Philosophy of education 7:2
Sku: 20400A0E050
Archival Number: CD/mp3 204
Author: Lonergan, B.
Language(s): English
Decade: 1950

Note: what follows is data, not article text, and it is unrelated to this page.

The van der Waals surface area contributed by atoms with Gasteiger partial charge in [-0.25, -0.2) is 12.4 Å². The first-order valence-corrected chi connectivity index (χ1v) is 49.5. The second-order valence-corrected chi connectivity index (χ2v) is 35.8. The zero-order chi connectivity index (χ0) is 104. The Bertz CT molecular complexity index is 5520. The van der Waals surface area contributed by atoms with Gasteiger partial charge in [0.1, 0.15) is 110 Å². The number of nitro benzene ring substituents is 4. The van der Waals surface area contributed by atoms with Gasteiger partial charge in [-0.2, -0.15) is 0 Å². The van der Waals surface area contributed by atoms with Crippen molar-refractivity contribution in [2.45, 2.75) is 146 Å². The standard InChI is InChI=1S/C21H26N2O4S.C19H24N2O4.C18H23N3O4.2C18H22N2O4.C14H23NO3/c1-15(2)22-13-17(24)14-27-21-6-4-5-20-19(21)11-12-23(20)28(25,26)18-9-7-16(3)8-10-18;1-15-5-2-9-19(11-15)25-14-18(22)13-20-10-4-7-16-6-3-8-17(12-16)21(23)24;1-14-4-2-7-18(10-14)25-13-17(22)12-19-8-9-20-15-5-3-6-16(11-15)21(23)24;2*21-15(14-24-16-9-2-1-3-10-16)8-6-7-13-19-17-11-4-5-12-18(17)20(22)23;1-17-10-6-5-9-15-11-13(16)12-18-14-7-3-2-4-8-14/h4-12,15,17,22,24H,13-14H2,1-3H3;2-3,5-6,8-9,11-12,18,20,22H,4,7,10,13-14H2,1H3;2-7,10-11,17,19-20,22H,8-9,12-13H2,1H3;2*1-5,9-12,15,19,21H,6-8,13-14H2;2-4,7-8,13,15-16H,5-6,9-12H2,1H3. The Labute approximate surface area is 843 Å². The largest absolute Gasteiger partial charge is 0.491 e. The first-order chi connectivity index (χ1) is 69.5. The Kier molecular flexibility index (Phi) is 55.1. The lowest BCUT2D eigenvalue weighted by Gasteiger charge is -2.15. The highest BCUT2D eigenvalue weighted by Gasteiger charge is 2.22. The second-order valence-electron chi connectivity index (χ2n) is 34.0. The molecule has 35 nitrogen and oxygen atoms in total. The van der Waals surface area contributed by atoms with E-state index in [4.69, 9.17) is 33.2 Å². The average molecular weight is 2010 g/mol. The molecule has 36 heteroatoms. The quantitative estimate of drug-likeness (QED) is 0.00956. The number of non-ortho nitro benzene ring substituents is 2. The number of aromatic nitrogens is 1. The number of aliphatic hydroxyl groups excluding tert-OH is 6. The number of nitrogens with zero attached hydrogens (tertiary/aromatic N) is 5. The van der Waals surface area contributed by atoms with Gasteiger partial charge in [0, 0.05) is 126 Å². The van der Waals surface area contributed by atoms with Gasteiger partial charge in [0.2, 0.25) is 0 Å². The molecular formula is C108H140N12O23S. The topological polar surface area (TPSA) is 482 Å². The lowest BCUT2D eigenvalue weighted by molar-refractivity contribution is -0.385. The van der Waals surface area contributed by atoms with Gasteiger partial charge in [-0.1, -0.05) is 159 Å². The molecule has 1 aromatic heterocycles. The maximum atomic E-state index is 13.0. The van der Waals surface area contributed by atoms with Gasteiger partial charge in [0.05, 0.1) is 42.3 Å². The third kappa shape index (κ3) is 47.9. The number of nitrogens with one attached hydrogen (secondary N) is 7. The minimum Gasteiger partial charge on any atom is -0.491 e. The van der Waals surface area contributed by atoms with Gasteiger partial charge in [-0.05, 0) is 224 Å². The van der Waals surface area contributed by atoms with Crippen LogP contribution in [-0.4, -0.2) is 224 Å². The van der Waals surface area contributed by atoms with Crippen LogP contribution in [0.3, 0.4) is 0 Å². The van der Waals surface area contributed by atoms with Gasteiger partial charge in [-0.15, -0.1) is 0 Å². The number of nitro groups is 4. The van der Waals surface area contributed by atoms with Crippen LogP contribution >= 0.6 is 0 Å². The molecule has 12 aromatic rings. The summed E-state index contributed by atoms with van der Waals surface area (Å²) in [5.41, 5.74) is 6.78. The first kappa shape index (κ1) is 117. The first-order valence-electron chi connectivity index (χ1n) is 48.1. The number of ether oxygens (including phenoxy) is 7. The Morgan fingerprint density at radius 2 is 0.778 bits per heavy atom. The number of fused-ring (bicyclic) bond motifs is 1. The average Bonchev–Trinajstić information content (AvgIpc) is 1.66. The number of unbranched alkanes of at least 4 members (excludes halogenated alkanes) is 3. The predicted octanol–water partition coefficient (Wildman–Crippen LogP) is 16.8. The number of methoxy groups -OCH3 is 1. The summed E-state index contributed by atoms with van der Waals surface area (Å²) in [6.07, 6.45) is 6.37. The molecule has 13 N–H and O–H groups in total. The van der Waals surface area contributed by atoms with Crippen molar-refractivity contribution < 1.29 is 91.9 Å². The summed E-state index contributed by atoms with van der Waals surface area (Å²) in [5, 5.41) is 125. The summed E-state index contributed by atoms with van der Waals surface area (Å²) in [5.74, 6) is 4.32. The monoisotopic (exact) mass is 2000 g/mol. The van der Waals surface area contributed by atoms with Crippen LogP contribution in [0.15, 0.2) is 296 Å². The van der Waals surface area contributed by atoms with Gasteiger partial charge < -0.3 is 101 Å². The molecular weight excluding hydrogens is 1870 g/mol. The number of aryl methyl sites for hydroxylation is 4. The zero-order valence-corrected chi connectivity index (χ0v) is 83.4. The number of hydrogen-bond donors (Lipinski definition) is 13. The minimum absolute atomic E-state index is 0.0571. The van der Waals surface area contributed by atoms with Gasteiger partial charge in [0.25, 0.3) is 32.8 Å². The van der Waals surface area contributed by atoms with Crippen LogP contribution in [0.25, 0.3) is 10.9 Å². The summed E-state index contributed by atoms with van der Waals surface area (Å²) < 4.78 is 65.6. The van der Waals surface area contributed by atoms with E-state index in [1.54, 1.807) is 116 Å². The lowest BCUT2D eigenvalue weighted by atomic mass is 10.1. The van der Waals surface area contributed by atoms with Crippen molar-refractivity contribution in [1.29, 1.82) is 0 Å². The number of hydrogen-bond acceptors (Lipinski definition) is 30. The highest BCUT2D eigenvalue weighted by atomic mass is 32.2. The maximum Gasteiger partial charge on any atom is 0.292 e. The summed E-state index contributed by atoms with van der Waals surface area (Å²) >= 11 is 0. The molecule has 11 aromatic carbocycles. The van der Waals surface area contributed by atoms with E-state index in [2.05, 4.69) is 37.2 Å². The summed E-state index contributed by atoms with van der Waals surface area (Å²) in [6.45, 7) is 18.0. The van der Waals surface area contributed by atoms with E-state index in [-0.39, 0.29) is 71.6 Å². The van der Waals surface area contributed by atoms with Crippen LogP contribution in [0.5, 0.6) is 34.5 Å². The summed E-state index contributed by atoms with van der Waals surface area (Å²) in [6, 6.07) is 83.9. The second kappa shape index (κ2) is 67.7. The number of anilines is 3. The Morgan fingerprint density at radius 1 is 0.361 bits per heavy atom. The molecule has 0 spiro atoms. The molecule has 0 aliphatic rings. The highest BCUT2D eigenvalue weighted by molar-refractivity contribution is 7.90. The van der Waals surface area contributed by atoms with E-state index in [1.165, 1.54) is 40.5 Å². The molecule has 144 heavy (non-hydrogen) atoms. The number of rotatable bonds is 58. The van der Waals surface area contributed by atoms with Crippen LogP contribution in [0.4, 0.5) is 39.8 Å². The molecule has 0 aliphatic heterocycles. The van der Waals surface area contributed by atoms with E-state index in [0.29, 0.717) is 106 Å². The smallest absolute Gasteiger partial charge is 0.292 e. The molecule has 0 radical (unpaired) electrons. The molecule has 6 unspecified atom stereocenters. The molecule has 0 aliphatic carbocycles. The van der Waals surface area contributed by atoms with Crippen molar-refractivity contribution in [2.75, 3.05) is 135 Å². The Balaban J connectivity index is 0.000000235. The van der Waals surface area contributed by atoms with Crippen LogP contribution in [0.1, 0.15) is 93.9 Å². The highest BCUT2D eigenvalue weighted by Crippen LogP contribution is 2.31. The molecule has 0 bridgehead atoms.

CD/mp3 204, second part of seventh Cincinnati lecture on philosophy of education. Corresponds to CWL 10: 168-77. Sponsored by Rev. Msgr. Richard M. Liddy. A further illustration of development and the need for conversion is philosophic. The notion of the real develops, from the view that the real is what satisfies several perceptual schemes of operations to the view that the real is what is known in true judgments. Again, there are development and aberration in the notion of being. Aquinas's notion of being is not the only answer to the question, What is being? For Scotus being is 'not nothing,' the concept with the minimum connotation and the maximum denotation. Lonergan distinguishes the intention of being, the concept of being, knowing a being, knowing the notion of being, and knowing being, or knowing the idea of being. The intention of being is the light of intellect, the desire to know. The concept of being arises from heading for judgment. Knowing a being occurs when one adds the judgment. Knowing the notion of being results from a series of reflections on intention, concept, and knowing a being. The notion of being underpins the intention, uses the phantasm as an instrument towards knowing a being, combines in the concept what is grasped by understanding and what is present to sense, and adds its ultimate intention, to get the thinking of being, and then the judgment in which one knows a being. Finally, the idea of being is the act of understanding that understands being; it is God. Another notion that develops is the notion of objectivity. The spontaneous notion of objectivity is that the objective is what is out there. A second notion is found in thinking of impartiality, detachment. A third component is the absolute, the unconditioned, the true. A fourth stage combines elements from the other three and brings us back to the starting point with what we have learned on the way, where one knows a universe of objects and the subject as one of the objects in the universe. The theory of philosophic differences begins with a discussion of the basic group of operations in human knowledge: experience, understanding, and judging. Those operations as a group determine an object, compounded of act (judgment), form (understanding), and potency (experience). Scientific knowledge is the set of theories (form) verified (act) in instances (potency).

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